June 16, 2017 | Posted in:

Exceptions to Early IRA Withdrawal Penalty

Alloy Silverstein’s Tax Tip of the Week


One guarantee in life is that it is unpredictable. If life has thrown you a financial curve ball, consider all of your options. Even though you may have been diligent in your retirement savings, there may come a time where you have to take money out of your Traditional IRA earlier than you had planned. Know that your early withdrawal will be taxed, and if you withdraw the funds prior to age 59½, you will be hit with a 10 percent early withdrawal penalty on the regular income tax you owe.

However, the tax law also includes a laundry list of instances that are excluded from an early withdrawal penalty.

Here are some of the more common exceptions that may be permitted:

  • Medical Expenses. You can use early IRA distributions without facing the penalty, if you have medical expenses that are more than 10 percent of your adjusted gross income.
  • Healthcare Insurance. If you are unemployed and use IRA distributions to pay for healthcare insurance, you can avoid the early withdrawal penalty. However, you must meet these additional requirements:

    • You received unemployment compensation for 12 consecutive weeks because you lost your job.
    • You received the IRA withdrawal in the year you received unemployment compensation or in the following year.
    • If you have been re-employed, you must not have taken the IRA distributions more than 60 days after you were newly employed.
  • Disability. If you are disabled and have doctor’s verification that you are unable to work, you may qualify for an exemption.
  • Qualified Higher Education Expenses. You can avoid the early withdrawal penalty if you use the IRA distributions for qualified higher education expenses for yourself, your spouse, your children, or grandchildren. Use caution, however, as the IRA distributions you receive are taxable income and may impact the student’s ability to qualify for financial aid.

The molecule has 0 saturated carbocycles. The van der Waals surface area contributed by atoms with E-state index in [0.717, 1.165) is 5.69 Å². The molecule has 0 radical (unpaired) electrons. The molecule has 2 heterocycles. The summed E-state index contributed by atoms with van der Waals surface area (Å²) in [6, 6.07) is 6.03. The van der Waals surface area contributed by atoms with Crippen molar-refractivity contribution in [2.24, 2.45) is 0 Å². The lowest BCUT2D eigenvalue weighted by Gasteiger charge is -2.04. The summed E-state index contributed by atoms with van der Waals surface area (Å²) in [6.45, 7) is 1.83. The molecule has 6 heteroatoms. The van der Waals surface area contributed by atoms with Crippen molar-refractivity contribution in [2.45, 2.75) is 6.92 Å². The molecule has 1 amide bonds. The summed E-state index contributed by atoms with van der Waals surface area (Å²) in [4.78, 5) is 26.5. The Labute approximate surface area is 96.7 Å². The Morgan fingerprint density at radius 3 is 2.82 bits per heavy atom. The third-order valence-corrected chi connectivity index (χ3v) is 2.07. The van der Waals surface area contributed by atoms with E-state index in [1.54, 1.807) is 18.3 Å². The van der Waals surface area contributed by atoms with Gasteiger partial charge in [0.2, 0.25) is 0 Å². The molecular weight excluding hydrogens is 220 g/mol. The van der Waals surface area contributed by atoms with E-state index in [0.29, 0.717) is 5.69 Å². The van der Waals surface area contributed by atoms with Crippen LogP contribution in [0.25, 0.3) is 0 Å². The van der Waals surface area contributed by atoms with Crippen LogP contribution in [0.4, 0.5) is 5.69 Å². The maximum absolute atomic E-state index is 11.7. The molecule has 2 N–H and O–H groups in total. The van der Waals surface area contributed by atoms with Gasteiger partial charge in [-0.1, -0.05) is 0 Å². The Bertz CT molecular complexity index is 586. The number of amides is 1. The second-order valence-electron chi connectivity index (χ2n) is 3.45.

• First-time Home Purchase. You may withdraw up to $10,000 from your IRA to build, buy, or rebuild a first home for yourself, your parent, your spouse, or your children or grandchildren, without being subject to the early withdrawal penalty. Further Reading: Tax Facts When You Buy a Home →
  • Military service. Under certain conditions, members of the military can take early withdrawals and avoid the early withdrawal penalty.

What about Roth IRAs? Although withdrawals from a Roth IRA that has been in existence at least five years are completely tax-free after age 59½, earlier distributions are still taxable and subject to the 10 percent tax penalty, unless an exception applies.
Keep in mind that you may have to meet specific conditions to qualify for these exceptions. Involve your CPA or financial advisor in your financial planning and decision making process so that, even if you’re facing a curve ball now, you can continue to make progress in your long term goals. Please call if you have questions about your situation.

© MC 2017 | “Tax Tips” are published weekly to provide current tax information, tax-cutting suggestions, and tax reminders. The tax information contained in this site is of a general nature and should not be acted upon in your specific situation without further details and/or professional assistance.


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